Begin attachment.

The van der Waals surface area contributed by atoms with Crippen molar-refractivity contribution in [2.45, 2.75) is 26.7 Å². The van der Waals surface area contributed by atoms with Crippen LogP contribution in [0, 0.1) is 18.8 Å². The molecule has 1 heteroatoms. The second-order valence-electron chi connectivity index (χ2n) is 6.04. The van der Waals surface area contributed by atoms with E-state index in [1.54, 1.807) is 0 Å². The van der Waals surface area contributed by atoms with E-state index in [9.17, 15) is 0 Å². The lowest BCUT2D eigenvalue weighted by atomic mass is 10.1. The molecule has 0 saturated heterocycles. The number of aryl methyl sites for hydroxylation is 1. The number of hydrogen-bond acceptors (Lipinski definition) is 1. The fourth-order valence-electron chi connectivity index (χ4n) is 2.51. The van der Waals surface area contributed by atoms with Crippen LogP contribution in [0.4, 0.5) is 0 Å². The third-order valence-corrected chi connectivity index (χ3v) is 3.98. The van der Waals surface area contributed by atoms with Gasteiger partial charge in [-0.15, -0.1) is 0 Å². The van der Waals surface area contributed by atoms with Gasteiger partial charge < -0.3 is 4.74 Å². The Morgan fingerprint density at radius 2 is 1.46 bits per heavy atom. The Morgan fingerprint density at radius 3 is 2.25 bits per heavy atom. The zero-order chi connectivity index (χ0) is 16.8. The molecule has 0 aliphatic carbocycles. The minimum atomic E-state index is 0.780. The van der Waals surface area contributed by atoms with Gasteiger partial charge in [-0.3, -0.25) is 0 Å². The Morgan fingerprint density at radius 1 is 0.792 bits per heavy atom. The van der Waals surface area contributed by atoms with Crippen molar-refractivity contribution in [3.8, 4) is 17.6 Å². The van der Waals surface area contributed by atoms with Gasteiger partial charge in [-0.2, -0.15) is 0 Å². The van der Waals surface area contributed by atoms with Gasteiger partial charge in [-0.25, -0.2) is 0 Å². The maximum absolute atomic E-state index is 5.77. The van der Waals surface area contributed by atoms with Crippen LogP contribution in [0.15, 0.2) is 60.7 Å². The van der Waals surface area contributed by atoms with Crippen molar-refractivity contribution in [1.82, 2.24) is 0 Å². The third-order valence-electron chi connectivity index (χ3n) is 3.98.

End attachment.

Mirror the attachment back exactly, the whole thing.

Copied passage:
The van der Waals surface area contributed by atoms with Crippen molar-refractivity contribution in [2.45, 2.75) is 26.7 Å². The van der Waals surface area contributed by atoms with Crippen LogP contribution in [0, 0.1) is 18.8 Å². The molecule has 1 heteroatoms. The second-order valence-electron chi connectivity index (χ2n) is 6.04. The van der Waals surface area contributed by atoms with E-state index in [1.54, 1.807) is 0 Å². The van der Waals surface area contributed by atoms with E-state index in [9.17, 15) is 0 Å². The lowest BCUT2D eigenvalue weighted by atomic mass is 10.1. The molecule has 0 saturated heterocycles. The number of aryl methyl sites for hydroxylation is 1. The number of hydrogen-bond acceptors (Lipinski definition) is 1. The fourth-order valence-electron chi connectivity index (χ4n) is 2.51. The van der Waals surface area contributed by atoms with Crippen LogP contribution in [0.4, 0.5) is 0 Å². The third-order valence-corrected chi connectivity index (χ3v) is 3.98. The van der Waals surface area contributed by atoms with Gasteiger partial charge in [-0.15, -0.1) is 0 Å². The van der Waals surface area contributed by atoms with Gasteiger partial charge < -0.3 is 4.74 Å². The Morgan fingerprint density at radius 2 is 1.46 bits per heavy atom. The Morgan fingerprint density at radius 3 is 2.25 bits per heavy atom. The zero-order chi connectivity index (χ0) is 16.8. The molecule has 0 aliphatic carbocycles. The minimum atomic E-state index is 0.780. The van der Waals surface area contributed by atoms with Gasteiger partial charge in [-0.3, -0.25) is 0 Å². The Morgan fingerprint density at radius 1 is 0.792 bits per heavy atom. The van der Waals surface area contributed by atoms with Crippen molar-refractivity contribution in [3.8, 4) is 17.6 Å². The van der Waals surface area contributed by atoms with Gasteiger partial charge in [-0.2, -0.15) is 0 Å². The van der Waals surface area contributed by atoms with Gasteiger partial charge in [-0.25, -0.2) is 0 Å². The maximum absolute atomic E-state index is 5.77. The van der Waals surface area contributed by atoms with Crippen LogP contribution in [0.15, 0.2) is 60.7 Å². The van der Waals surface area contributed by atoms with Crippen molar-refractivity contribution in [1.82, 2.24) is 0 Å². The third-order valence-electron chi connectivity index (χ3n) is 3.98.